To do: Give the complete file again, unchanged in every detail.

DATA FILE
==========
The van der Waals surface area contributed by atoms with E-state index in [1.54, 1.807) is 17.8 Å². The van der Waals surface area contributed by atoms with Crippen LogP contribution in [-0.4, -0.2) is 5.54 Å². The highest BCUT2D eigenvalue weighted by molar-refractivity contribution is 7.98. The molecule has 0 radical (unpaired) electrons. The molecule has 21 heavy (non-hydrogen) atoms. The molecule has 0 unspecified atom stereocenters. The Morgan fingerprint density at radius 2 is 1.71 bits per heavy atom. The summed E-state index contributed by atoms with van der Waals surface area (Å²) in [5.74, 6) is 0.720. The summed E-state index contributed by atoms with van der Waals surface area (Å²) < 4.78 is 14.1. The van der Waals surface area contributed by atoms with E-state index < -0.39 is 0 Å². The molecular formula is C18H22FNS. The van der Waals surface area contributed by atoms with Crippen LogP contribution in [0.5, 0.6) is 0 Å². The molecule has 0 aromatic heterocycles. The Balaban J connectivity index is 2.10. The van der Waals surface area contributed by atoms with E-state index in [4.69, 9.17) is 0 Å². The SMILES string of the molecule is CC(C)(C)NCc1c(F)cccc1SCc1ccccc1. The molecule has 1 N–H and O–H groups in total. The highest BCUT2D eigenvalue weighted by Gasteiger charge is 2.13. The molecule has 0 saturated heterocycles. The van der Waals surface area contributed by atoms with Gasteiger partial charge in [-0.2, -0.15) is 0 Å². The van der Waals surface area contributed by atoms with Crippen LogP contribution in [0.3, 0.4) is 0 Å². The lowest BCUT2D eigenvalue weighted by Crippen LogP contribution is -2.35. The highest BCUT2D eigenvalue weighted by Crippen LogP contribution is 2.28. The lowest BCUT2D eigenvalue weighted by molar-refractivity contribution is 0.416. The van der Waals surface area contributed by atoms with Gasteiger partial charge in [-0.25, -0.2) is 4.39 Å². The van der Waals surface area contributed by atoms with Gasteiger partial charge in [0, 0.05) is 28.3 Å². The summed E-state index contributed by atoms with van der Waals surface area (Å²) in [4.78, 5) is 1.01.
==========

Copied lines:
The van der Waals surface area contributed by atoms with E-state index in [1.54, 1.807) is 17.8 Å². The van der Waals surface area contributed by atoms with Crippen LogP contribution in [-0.4, -0.2) is 5.54 Å². The highest BCUT2D eigenvalue weighted by molar-refractivity contribution is 7.98. The molecule has 0 radical (unpaired) electrons. The molecule has 21 heavy (non-hydrogen) atoms. The molecule has 0 unspecified atom stereocenters. The Morgan fingerprint density at radius 2 is 1.71 bits per heavy atom. The summed E-state index contributed by atoms with van der Waals surface area (Å²) in [5.74, 6) is 0.720. The summed E-state index contributed by atoms with van der Waals surface area (Å²) < 4.78 is 14.1. The van der Waals surface area contributed by atoms with E-state index < -0.39 is 0 Å². The molecular formula is C18H22FNS. The van der Waals surface area contributed by atoms with Crippen LogP contribution in [0.5, 0.6) is 0 Å². The molecule has 0 aromatic heterocycles. The Balaban J connectivity index is 2.10. The van der Waals surface area contributed by atoms with E-state index in [4.69, 9.17) is 0 Å². The SMILES string of the molecule is CC(C)(C)NCc1c(F)cccc1SCc1ccccc1. The molecule has 1 N–H and O–H groups in total. The highest BCUT2D eigenvalue weighted by Gasteiger charge is 2.13. The molecule has 0 saturated heterocycles. The van der Waals surface area contributed by atoms with Gasteiger partial charge in [-0.2, -0.15) is 0 Å². The van der Waals surface area contributed by atoms with Crippen LogP contribution in [0.3, 0.4) is 0 Å². The lowest BCUT2D eigenvalue weighted by Crippen LogP contribution is -2.35. The highest BCUT2D eigenvalue weighted by Crippen LogP contribution is 2.28. The lowest BCUT2D eigenvalue weighted by molar-refractivity contribution is 0.416. The van der Waals surface area contributed by atoms with Gasteiger partial charge in [-0.25, -0.2) is 4.39 Å². The van der Waals surface area contributed by atoms with Gasteiger partial charge in [0, 0.05) is 28.3 Å². The summed E-state index contributed by atoms with van der Waals surface area (Å²) in [4.78, 5) is 1.01.